# Analytic formulas for experiment variation means

##### Read time: 6 minutes

##### Last edited: Sep 30, 2024

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This section includes an explanation of advanced statistical concepts. We provide them for informational purposes, but you do not need to understand these concepts to use the formulas in the experiment results user interface (UI).

## Overview

LaunchDarkly displays analytic formulas for all experiment variation means. This guide explains the statistical methodology for these formulas and how they are useful for validating your results.

## Formulas

Using the Bayesian approach, the posterior means for all experiment variations and for any metric type, including conversion metrics and numeric metrics, can be represented by the following formula:

where:

**Data mean:**the mean estimated from the data sample**Prior mean:**the mean for the Bayesian prior distribution assumed for the experiment variation mean**Weight:**the precision weight of the data mean, which is the precision of the data mean divided by the sum of the data mean precision and the prior precision

Whether an experiment's results table displays the conversion rate or posterior mean is dependent on the kind of metrics you're using. Experiments using conversion metrics display the conversion rate, and experiments using numeric metrics display the posterior mean.

When you hover over the "Conversion rate" or "Posterior mean" heading in an experiment's results table, this formula appears:

For the control variation, the precision weight is trivially 1 at sufficient sample sizes, so the posterior mean for the control variation is equal to the data mean. For the treatment variation that is not the control, the posterior mean is a precision-weighted average of the data mean and the prior mean.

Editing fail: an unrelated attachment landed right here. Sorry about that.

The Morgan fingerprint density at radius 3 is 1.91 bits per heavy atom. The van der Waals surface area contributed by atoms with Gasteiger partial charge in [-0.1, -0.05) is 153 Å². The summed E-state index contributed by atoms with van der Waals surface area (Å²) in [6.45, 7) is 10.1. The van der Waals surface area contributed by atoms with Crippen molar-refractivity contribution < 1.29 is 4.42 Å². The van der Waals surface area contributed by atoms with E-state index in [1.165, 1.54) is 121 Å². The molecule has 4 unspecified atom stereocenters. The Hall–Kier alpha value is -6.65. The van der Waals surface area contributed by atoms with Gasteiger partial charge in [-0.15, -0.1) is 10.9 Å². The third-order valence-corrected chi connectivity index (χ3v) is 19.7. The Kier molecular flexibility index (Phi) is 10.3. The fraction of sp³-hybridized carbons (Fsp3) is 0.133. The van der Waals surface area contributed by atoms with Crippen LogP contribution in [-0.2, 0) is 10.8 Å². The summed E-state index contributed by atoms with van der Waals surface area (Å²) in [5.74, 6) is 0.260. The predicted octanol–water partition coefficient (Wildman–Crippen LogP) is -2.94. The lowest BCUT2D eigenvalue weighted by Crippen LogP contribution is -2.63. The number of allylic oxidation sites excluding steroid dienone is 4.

When you hover over an actual conversion rate or posterior mean value, you can view actual numbers in the formulas instead of descriptions.

We explain the data mean, prior mean, and precision weight in the following sections.

### Data mean

The formula for the data mean depends on whether LaunchDarkly has applied covariate adjustment through CUPED. To learn more, read Covariate adjustment and CUPED methodology.

### Formulas without CUPED applied

When CUPED is not applied to an experiment metric, the data mean equals the observed sample mean.

The formula is different for conversion metrics and numeric metrics:

**Conversion metrics**, including custom conversion binary, custom conversion count, page viewed, and clicked or tapped metrics, use the total number of conversions divided by the total number of exposures:**Numeric metrics**use the total value divided by the total number of exposures:

When you hover over the "Conversion rate" and "Posterior mean" headings, you can view the above formulas for the data mean when LaunchDarkly does not apply CUPED:

### Formulas with CUPED applied

When CUPED is applied to an experiment metric, the estimated data mean equals the sample mean minus an adjustment, where the sample mean is either conversions over exposures or total value over exposures:

where the adjustment is the product of the following components: